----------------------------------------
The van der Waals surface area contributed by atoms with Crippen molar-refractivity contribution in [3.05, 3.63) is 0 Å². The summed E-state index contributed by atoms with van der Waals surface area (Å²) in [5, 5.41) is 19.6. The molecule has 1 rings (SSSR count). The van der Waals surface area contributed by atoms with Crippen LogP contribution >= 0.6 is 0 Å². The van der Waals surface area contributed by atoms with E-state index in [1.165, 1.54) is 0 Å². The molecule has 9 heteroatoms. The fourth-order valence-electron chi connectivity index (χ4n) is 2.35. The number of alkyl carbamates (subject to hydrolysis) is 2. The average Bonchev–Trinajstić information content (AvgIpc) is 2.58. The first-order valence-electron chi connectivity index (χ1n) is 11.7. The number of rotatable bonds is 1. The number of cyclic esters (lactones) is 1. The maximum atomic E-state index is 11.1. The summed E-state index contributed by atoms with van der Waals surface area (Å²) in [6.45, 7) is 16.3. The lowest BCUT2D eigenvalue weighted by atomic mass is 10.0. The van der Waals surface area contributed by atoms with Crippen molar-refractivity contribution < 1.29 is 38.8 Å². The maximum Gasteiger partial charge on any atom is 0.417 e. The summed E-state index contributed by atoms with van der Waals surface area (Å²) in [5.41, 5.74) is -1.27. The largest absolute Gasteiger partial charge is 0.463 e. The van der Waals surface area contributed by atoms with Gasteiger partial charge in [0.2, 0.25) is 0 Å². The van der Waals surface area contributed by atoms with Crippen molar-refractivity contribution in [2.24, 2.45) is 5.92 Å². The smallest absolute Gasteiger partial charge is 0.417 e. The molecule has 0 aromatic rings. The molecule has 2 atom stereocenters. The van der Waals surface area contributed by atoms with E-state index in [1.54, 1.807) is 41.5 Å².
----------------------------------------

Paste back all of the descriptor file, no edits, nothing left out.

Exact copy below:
The van der Waals surface area contributed by atoms with Crippen molar-refractivity contribution in [3.05, 3.63) is 0 Å². The summed E-state index contributed by atoms with van der Waals surface area (Å²) in [5, 5.41) is 19.6. The molecule has 1 rings (SSSR count). The van der Waals surface area contributed by atoms with Crippen LogP contribution >= 0.6 is 0 Å². The van der Waals surface area contributed by atoms with E-state index in [1.165, 1.54) is 0 Å². The molecule has 9 heteroatoms. The fourth-order valence-electron chi connectivity index (χ4n) is 2.35. The number of alkyl carbamates (subject to hydrolysis) is 2. The average Bonchev–Trinajstić information content (AvgIpc) is 2.58. The first-order valence-electron chi connectivity index (χ1n) is 11.7. The number of rotatable bonds is 1. The number of cyclic esters (lactones) is 1. The maximum atomic E-state index is 11.1. The summed E-state index contributed by atoms with van der Waals surface area (Å²) in [6.45, 7) is 16.3. The lowest BCUT2D eigenvalue weighted by atomic mass is 10.0. The van der Waals surface area contributed by atoms with Crippen molar-refractivity contribution < 1.29 is 38.8 Å². The maximum Gasteiger partial charge on any atom is 0.417 e. The summed E-state index contributed by atoms with van der Waals surface area (Å²) in [5.41, 5.74) is -1.27. The largest absolute Gasteiger partial charge is 0.463 e. The van der Waals surface area contributed by atoms with Gasteiger partial charge in [0.2, 0.25) is 0 Å². The van der Waals surface area contributed by atoms with Crippen molar-refractivity contribution in [2.24, 2.45) is 5.92 Å². The smallest absolute Gasteiger partial charge is 0.417 e. The molecule has 0 aromatic rings. The molecule has 2 atom stereocenters. The van der Waals surface area contributed by atoms with E-state index in [1.54, 1.807) is 41.5 Å².